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Crook County may have to reduce polling locations due to continued concerns over election integrity

J. Stephen Conn
Flickr via CC BY-NC 2.0

Skepticism about election integrity and voter fraud persists inWyoming, even though local and state officials say elections are safe and secure. These beliefs could leadCrook County to reduce the number of polling locations.

“If people continue to be concerned about election integrity, then we would have to shut down some polling places so that we could monitor them closer,” explained Crook County Clerk Linda Fritz.

There are several factors that must be taken into consideration to provide enhanced security measures, which would be costly to the county.

“If the community is concerned about the security of the machines, we would have to go to buildings that are monitored daily with cameras or that have staff there to know that they’ve not been, [that] they’re locked in one room that no one else has access to until election day, like the city halls,” she said. “Crook County wouldn’t have that ability in some of the rural areas because there isn’t either internet access so that we could be monitoring them or the expense alone. To put up that kind of security would almost require us to shut down some of those rural polling places.”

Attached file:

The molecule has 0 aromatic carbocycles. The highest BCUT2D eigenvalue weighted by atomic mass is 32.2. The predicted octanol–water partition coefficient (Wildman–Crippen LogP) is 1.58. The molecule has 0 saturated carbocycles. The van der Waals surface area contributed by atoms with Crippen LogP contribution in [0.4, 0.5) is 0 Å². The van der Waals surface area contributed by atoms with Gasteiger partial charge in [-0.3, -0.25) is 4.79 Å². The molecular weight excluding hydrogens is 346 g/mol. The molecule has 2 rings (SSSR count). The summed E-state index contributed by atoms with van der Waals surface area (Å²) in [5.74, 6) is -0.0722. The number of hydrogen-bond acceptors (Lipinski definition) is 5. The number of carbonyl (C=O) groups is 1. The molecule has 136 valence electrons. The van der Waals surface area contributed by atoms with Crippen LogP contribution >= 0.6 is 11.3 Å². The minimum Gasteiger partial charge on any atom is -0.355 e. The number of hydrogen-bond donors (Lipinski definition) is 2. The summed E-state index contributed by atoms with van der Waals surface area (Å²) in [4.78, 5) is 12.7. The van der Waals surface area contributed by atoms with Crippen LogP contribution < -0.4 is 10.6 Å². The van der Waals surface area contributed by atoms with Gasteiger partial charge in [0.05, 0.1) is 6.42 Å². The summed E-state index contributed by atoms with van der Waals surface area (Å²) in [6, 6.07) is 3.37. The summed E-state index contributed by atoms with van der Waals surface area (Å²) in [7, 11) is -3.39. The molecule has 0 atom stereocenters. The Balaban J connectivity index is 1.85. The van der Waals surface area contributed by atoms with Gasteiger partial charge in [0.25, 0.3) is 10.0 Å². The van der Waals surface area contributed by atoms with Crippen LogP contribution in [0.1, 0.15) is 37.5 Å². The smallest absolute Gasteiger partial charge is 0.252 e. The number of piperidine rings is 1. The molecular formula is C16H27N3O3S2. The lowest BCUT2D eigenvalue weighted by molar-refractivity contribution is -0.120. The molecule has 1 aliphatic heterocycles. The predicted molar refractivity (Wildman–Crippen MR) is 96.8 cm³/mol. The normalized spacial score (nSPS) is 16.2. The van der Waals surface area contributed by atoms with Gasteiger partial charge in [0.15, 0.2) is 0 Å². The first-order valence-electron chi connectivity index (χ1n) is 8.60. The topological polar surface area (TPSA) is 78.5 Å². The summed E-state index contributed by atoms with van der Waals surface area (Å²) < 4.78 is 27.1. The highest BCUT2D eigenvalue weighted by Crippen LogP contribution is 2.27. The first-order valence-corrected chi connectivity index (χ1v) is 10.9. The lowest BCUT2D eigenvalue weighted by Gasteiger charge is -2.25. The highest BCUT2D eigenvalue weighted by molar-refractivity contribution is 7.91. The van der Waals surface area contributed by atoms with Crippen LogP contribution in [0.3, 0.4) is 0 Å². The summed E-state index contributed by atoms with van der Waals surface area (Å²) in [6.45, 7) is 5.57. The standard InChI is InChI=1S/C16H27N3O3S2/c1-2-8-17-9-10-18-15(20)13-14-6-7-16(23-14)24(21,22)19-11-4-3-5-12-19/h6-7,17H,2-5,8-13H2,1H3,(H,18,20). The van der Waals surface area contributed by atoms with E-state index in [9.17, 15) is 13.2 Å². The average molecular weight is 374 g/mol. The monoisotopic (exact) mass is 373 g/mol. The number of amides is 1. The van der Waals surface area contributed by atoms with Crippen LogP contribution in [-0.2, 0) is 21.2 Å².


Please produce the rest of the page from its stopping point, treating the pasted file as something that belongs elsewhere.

That extra cost, Fritz said, could reduce the 13 polling locations countywide to five or six locations. To provide a greater level of security, some counties have invested in game cameras to monitor polling sites to alleviate concerns about alleged wrongdoing, she said. But there’s no evidence of any widespread voter fraud in Crook County or Wyoming. For the level of fraud to take place that some allege has occurred, there would have to be widespread involvement and complicity with the system, she explained.

“They’re also calling into question the integrity of probably 80 people that serve as election judges, not just the county clerks but the election judges who are their neighbors,” she said. “So, there would have to be mass collusion for there to be fraud in Wyoming elections. I don’t believe that that happens.”

She said in over two decades of service in the Clerk's office, there are only a select few instances of voting improprieties occurring, which were documented.

“The only things we’ve ever had is maybe a felon who took a false oath on their voter registration form and voted, and we had one permanent non-resident do the same thing after I told him four times that he could not vote, he went to the polling place on election day and did it anyway, but I turned those over for prosecution,” she said.

Concerns about voter fraud and election integrity have been popular topics over the last few years, largely fueled by former president Donald Trump’s false claims that the2016 and2020 elections were plagued by mass voter fraud. In both, Crook County voters represented the most Republican county in Wyoming. Fritz encourages those who have questions about election security to visit their county clerk to find out more about how elections are kept secure.

Corrected: May 18, 2022 at 9:39 PM MDT
The initial version stated that Fritz had been clerk for 3 decades. She is actually serving her second term as Crook County Clerk, who previously served for 17 years as Deputy Clerk in the same office.
Hugh Cook is Wyoming Public Radio's Northeast Reporter, based in Gillette. A fourth-generation Northeast Wyoming native, Hugh joined Wyoming Public Media in October 2021 after studying and working abroad and in Washington, D.C. for the late Senator Mike Enzi.
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